W3C home > Mailing lists > Public > www-zig@w3.org > January 2009

Re: Requesting XML records via Z39.50

From: Adam Dickmeiss <adam@indexdata.dk>
Date: Wed, 28 Jan 2009 09:30:03 +0100
Message-ID: <4980178B.3060605@indexdata.dk>
To: Ray Denenberg <raydenenberg@starpower.net>
CC: www-zig@w3.org

Ray Denenberg wrote:
> If I may, please indulge me as I review some of the history behind all 
> these object identifiers, etc.  and I hope this may provide some 
> historical perspective.
> When we began to talk about XML for Z39.50 (roughly, ten years ago), 
> we viewed it (correctly) as a record syntax analogous to GRS-1.  If 
> you don't remember GRS-1, it is sufficient to say that it was the 
> pre-XML functional equivalent of XML - a generic syntax, meaningful 
> only when used in conjunction with a schema and namespace (which 
> Z39.50 called a tagset). This is in contrast to record syntaxes like 
> the various marcs, which had built-in schemas and tagsets.
> Thus: GRS-1 was a record syntax;  XML was a record syntax. GRS-1 
> worked with Z39.50 schemas and tagsets; XML worked with XML schemas 
> and namespaces.
> It is also necessary (though painful) to point out that GRS-1 worked 
> also with "dynamic element specifications", for which there is no 
> real  XML analogy. These dynamic element specifications were 
> generalizations of the more "static" element set names; you may recall 
> the specification eSpec-1. It is necessary to mention this because of 
> the compSpec story:  compSpec was provided in Z39.50-1995 as a complex 
> alternative to using just a record syntax and element set name-  
> "marc" with  "brief", for example.  Compspec assumed that you would 
> use grs-1 as the record syntax, and also specify a schema. And in 
> addition, perhaps an eSpec specification.  Then XML came along at 
> which point compSpec assumed you would use either GRS-1 or XML as the 
> record syntax, and correspondingly a GRS-1 or XML schema (and if 
> GRS-1, perhaps also an eSpec specification).
> This is boring I know, but it gets a bit more interesting now (or at 
> least more relevant).
> So, we registered 1.2.840.10003.5.109.10 as the record syntax for XML, 
> for use as just described.   Then someone asked "XML version 1.0 or 
> 1.1"?  So we registered 1.2.840.10003.  and 
> 1.2.840.10003. for these versions and designated 
> 1.2.840.10003.5.109.10 as "no specific version". Why did we register 
> these version specific identifiers? Because we thought we had to; we 
> didn't know any better at the time.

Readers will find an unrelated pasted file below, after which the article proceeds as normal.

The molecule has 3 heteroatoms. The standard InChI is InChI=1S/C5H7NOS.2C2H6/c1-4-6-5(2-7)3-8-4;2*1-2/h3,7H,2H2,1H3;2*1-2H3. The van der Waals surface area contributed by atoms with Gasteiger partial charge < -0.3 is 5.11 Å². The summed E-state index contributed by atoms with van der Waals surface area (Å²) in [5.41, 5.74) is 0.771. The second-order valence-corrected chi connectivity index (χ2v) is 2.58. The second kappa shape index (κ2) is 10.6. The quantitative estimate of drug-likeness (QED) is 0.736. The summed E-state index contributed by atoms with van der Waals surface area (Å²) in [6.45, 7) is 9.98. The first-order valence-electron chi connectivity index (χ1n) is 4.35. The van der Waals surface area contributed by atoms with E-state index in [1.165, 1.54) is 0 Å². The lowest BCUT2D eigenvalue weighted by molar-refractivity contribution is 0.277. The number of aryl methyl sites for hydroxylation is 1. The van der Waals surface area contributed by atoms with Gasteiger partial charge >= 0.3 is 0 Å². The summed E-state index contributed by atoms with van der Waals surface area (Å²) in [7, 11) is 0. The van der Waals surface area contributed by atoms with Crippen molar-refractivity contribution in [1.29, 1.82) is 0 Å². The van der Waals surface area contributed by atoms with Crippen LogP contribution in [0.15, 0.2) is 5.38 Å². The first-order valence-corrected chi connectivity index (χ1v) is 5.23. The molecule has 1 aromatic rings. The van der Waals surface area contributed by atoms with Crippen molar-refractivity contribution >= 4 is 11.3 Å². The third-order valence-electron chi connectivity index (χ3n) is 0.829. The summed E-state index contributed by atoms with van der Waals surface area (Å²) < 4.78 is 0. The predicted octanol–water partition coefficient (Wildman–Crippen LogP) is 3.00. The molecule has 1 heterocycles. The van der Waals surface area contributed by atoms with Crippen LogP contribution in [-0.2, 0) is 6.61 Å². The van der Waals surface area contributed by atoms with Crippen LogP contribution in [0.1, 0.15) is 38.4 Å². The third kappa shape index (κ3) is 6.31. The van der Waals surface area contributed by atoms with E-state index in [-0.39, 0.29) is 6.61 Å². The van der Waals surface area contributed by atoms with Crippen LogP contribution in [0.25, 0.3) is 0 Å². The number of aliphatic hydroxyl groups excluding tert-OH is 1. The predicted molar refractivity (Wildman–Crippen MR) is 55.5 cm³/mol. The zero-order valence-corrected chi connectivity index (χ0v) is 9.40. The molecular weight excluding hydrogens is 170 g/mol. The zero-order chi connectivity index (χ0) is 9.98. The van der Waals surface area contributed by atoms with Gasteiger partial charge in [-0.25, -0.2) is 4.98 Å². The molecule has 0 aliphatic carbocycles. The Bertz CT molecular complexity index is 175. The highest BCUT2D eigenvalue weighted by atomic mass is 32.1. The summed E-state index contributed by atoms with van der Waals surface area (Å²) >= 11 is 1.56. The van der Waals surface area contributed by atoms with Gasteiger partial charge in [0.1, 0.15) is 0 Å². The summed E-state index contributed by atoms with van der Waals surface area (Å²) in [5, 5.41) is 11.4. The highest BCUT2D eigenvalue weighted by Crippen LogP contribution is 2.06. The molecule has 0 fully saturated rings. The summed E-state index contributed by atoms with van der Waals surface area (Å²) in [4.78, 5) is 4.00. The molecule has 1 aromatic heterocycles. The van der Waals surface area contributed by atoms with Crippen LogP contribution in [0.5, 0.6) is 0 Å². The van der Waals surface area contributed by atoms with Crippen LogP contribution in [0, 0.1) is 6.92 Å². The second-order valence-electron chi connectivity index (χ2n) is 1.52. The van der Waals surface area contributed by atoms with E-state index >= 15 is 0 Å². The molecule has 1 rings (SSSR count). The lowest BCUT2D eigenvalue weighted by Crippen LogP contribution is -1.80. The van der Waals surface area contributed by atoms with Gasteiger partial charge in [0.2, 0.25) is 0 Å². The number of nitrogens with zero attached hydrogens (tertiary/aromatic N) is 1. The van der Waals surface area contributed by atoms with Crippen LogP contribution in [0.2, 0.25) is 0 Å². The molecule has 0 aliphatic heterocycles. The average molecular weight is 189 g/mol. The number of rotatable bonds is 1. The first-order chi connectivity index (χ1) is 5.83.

> Three things in particular led to the implementor agreement, to use 
> 112 and put the schema in the element set name parameter.
> 1.  Very few if any implementors wanted to implement compSpec. There 
> was a popular cry to be able to simply specify the record syntax as 
> XML and some way to indicate the XML schema, but without using 
> compSpec.   Of course the purists (me included) pointed out that this 
> was what compSpec was invented for!  Not using it would be a cludge! 
> The counter argument was, no, compSpec was invented for dynamic 
> element specification and nobody is going to implement it. (The truth 
> was somewhere in between. It was invented for both purposes.)  And 
> compSpec was too complicated.
> 2.  After much debate and discussion, the ZIG decided that an element 
> set in the XML environment is a schema. (A subschema, perhaps, but a 
> schema nevertheless).
> 3. There needed to be a clean break from the confusing XML OIDS, 
> 109.10,, and which were all supposed to be used 
> with compSpec anyway.  So we decided to register a completely new OID, 
> 112, to represent XML for use as described in the agreement.
> I hope this helps some.
I fully to make the implementors agreement for using element set as 
schema. I just never understood the reasons to make a new OID. Clients 
either use Comspec and use the string arm (Amendment 5) or they use 
element set and put schema there.. For our software in both cases we 
retained the original OID. The servers, in turn, would see syntax==XML 
and look for schema in either the complex spec or element set name.. 
Semantics thereafter were exactly the same.

As for XML 1.1 or XML 1.0.. 1.0 prevail and I have yet to see servers 
that can deliver both types for some schema.

It's also been our assumption that it would be practical to use same 
schema identifiers for both SRU and Z39.50. Why have two registries? 
Z39.50 is just another carrier for XML.. albeit a much more efficient one:-)

/ Adam
> --Ray
> ----- Original Message ----- From: "Tommy Schomacker" <TS@dbc.dk>
> To: "Adam Dickmeiss" <adam@indexdata.dk>; <www-zig@w3.org>
> Cc: <www-zig@w3.org>
> Sent: Tuesday, January 27, 2009 4:16 AM
> Subject: SV: Requesting XML records via Z39.50
> Hi Adam,
> What OID is "the original one"? I have found these OID for XML record 
> syntaxes in the registry:
> 1.2.840.10003.5.109.10 xml (no specific version)
> 1.2.840.10003. xml version 1.0
> 1.2.840.10003. xml version 1.1
> 1.2.840.10003.5.110 Z39.50 mime types
> 1.2.840.10003.5.112 xml-b  XML record according to the schema or 
> definition identified by the element set name.
> Best regards
> Tommy
Received on Wednesday, 28 January 2009 08:32:12 UTC

This archive was generated by hypermail 2.3.1 : Tuesday, 6 January 2015 20:26:07 UTC